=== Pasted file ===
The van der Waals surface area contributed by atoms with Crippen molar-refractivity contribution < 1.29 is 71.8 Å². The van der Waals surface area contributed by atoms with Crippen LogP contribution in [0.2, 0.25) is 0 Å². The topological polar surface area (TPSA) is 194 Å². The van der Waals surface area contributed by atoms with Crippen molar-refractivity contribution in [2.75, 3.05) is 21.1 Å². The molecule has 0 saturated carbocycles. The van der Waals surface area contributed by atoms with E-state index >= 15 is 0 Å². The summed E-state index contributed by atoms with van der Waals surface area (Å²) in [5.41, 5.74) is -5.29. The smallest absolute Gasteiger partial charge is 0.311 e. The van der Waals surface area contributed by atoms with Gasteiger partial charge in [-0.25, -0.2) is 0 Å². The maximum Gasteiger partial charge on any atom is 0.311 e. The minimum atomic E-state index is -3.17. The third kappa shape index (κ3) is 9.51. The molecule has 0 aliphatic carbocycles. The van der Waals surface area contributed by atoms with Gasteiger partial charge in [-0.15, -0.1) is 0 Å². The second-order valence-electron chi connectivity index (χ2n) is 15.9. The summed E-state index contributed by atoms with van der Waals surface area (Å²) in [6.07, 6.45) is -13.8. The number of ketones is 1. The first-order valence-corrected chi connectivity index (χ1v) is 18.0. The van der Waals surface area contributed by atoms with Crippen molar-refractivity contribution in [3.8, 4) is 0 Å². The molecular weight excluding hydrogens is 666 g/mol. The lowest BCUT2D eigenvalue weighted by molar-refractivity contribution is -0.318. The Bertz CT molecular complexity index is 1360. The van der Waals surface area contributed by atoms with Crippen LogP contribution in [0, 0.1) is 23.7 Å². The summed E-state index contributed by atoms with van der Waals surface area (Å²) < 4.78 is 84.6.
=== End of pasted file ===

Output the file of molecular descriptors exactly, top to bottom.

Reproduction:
The van der Waals surface area contributed by atoms with Crippen molar-refractivity contribution < 1.29 is 71.8 Å². The van der Waals surface area contributed by atoms with Crippen LogP contribution in [0.2, 0.25) is 0 Å². The topological polar surface area (TPSA) is 194 Å². The van der Waals surface area contributed by atoms with Crippen molar-refractivity contribution in [2.75, 3.05) is 21.1 Å². The molecule has 0 saturated carbocycles. The van der Waals surface area contributed by atoms with E-state index >= 15 is 0 Å². The summed E-state index contributed by atoms with van der Waals surface area (Å²) in [5.41, 5.74) is -5.29. The smallest absolute Gasteiger partial charge is 0.311 e. The van der Waals surface area contributed by atoms with Gasteiger partial charge in [-0.25, -0.2) is 0 Å². The maximum Gasteiger partial charge on any atom is 0.311 e. The minimum atomic E-state index is -3.17. The third kappa shape index (κ3) is 9.51. The molecule has 0 aliphatic carbocycles. The van der Waals surface area contributed by atoms with Gasteiger partial charge in [-0.15, -0.1) is 0 Å². The second-order valence-electron chi connectivity index (χ2n) is 15.9. The summed E-state index contributed by atoms with van der Waals surface area (Å²) in [6.07, 6.45) is -13.8. The number of ketones is 1. The first-order valence-corrected chi connectivity index (χ1v) is 18.0. The van der Waals surface area contributed by atoms with Crippen molar-refractivity contribution in [3.8, 4) is 0 Å². The molecular weight excluding hydrogens is 666 g/mol. The lowest BCUT2D eigenvalue weighted by molar-refractivity contribution is -0.318. The Bertz CT molecular complexity index is 1360. The van der Waals surface area contributed by atoms with Crippen LogP contribution in [0, 0.1) is 23.7 Å². The summed E-state index contributed by atoms with van der Waals surface area (Å²) < 4.78 is 84.6.